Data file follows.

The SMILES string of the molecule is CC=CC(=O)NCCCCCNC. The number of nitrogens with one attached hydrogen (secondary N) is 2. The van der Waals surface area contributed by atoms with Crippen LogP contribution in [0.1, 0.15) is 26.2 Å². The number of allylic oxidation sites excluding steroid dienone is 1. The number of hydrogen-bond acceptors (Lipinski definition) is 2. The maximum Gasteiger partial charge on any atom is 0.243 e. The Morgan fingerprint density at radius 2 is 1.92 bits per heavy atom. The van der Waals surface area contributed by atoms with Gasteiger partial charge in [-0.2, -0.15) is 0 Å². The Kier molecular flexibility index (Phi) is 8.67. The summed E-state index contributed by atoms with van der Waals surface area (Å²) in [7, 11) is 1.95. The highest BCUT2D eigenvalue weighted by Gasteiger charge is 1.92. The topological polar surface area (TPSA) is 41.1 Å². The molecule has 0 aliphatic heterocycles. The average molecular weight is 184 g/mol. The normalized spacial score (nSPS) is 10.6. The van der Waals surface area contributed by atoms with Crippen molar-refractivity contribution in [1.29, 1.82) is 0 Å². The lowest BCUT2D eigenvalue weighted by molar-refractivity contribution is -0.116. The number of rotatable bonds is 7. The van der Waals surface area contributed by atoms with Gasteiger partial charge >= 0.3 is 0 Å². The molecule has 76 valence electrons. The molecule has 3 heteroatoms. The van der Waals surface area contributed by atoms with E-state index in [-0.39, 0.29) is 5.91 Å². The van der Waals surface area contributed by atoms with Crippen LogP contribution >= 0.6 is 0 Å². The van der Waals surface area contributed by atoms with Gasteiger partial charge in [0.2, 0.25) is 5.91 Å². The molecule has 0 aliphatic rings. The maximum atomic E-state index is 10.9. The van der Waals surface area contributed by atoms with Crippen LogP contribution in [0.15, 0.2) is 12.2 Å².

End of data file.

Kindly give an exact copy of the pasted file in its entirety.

The SMILES string of the molecule is CC=CC(=O)NCCCCCNC. The number of nitrogens with one attached hydrogen (secondary N) is 2. The van der Waals surface area contributed by atoms with Crippen LogP contribution in [0.1, 0.15) is 26.2 Å². The number of allylic oxidation sites excluding steroid dienone is 1. The number of hydrogen-bond acceptors (Lipinski definition) is 2. The maximum Gasteiger partial charge on any atom is 0.243 e. The Morgan fingerprint density at radius 2 is 1.92 bits per heavy atom. The van der Waals surface area contributed by atoms with Gasteiger partial charge in [-0.2, -0.15) is 0 Å². The Kier molecular flexibility index (Phi) is 8.67. The summed E-state index contributed by atoms with van der Waals surface area (Å²) in [7, 11) is 1.95. The highest BCUT2D eigenvalue weighted by Gasteiger charge is 1.92. The topological polar surface area (TPSA) is 41.1 Å². The molecule has 0 aliphatic heterocycles. The average molecular weight is 184 g/mol. The normalized spacial score (nSPS) is 10.6. The van der Waals surface area contributed by atoms with Crippen molar-refractivity contribution in [1.29, 1.82) is 0 Å². The lowest BCUT2D eigenvalue weighted by molar-refractivity contribution is -0.116. The number of rotatable bonds is 7. The van der Waals surface area contributed by atoms with Gasteiger partial charge >= 0.3 is 0 Å². The molecule has 76 valence electrons. The molecule has 3 heteroatoms. The van der Waals surface area contributed by atoms with E-state index in [-0.39, 0.29) is 5.91 Å². The van der Waals surface area contributed by atoms with Crippen LogP contribution >= 0.6 is 0 Å². The van der Waals surface area contributed by atoms with Gasteiger partial charge in [0.2, 0.25) is 5.91 Å². The molecule has 0 aliphatic rings. The maximum atomic E-state index is 10.9. The van der Waals surface area contributed by atoms with Crippen LogP contribution in [0.15, 0.2) is 12.2 Å².